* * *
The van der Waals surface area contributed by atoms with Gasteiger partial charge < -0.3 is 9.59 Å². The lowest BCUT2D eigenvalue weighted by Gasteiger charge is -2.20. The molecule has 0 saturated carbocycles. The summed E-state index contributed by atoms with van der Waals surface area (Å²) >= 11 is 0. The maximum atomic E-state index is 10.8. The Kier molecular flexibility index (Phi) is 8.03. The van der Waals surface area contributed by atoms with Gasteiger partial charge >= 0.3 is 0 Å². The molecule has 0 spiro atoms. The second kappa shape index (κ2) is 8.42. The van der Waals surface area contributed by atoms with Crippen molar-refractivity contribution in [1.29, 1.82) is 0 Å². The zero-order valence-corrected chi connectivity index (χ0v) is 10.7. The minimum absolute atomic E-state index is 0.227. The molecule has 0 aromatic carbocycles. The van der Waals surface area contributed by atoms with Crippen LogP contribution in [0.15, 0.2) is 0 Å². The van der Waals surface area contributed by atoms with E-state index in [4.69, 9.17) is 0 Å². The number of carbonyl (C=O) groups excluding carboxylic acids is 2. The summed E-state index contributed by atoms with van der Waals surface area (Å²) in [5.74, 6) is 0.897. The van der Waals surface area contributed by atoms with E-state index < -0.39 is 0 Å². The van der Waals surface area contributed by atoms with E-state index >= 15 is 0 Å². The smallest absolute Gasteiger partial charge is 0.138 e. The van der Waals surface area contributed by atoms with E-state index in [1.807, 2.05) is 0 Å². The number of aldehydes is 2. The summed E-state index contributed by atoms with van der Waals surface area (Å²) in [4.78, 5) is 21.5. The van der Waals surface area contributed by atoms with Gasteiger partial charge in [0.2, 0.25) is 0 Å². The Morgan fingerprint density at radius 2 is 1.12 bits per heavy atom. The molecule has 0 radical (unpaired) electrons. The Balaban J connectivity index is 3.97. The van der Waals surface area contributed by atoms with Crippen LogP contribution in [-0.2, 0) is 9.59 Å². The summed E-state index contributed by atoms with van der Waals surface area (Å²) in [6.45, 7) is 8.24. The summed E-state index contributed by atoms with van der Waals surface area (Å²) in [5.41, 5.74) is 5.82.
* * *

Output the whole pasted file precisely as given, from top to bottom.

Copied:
The van der Waals surface area contributed by atoms with Gasteiger partial charge < -0.3 is 9.59 Å². The lowest BCUT2D eigenvalue weighted by Gasteiger charge is -2.20. The molecule has 0 saturated carbocycles. The summed E-state index contributed by atoms with van der Waals surface area (Å²) >= 11 is 0. The maximum atomic E-state index is 10.8. The Kier molecular flexibility index (Phi) is 8.03. The van der Waals surface area contributed by atoms with Gasteiger partial charge >= 0.3 is 0 Å². The molecule has 0 spiro atoms. The second kappa shape index (κ2) is 8.42. The van der Waals surface area contributed by atoms with Crippen molar-refractivity contribution in [1.29, 1.82) is 0 Å². The zero-order valence-corrected chi connectivity index (χ0v) is 10.7. The minimum absolute atomic E-state index is 0.227. The molecule has 0 aromatic carbocycles. The van der Waals surface area contributed by atoms with Crippen LogP contribution in [0.15, 0.2) is 0 Å². The van der Waals surface area contributed by atoms with E-state index in [4.69, 9.17) is 0 Å². The number of carbonyl (C=O) groups excluding carboxylic acids is 2. The summed E-state index contributed by atoms with van der Waals surface area (Å²) in [5.74, 6) is 0.897. The van der Waals surface area contributed by atoms with E-state index < -0.39 is 0 Å². The van der Waals surface area contributed by atoms with E-state index >= 15 is 0 Å². The smallest absolute Gasteiger partial charge is 0.138 e. The van der Waals surface area contributed by atoms with E-state index in [1.807, 2.05) is 0 Å². The number of aldehydes is 2. The summed E-state index contributed by atoms with van der Waals surface area (Å²) in [4.78, 5) is 21.5. The van der Waals surface area contributed by atoms with Gasteiger partial charge in [0.2, 0.25) is 0 Å². The Morgan fingerprint density at radius 2 is 1.12 bits per heavy atom. The molecule has 0 radical (unpaired) electrons. The Balaban J connectivity index is 3.97. The van der Waals surface area contributed by atoms with Crippen LogP contribution in [-0.2, 0) is 9.59 Å². The summed E-state index contributed by atoms with van der Waals surface area (Å²) in [6.45, 7) is 8.24. The summed E-state index contributed by atoms with van der Waals surface area (Å²) in [5.41, 5.74) is 5.82.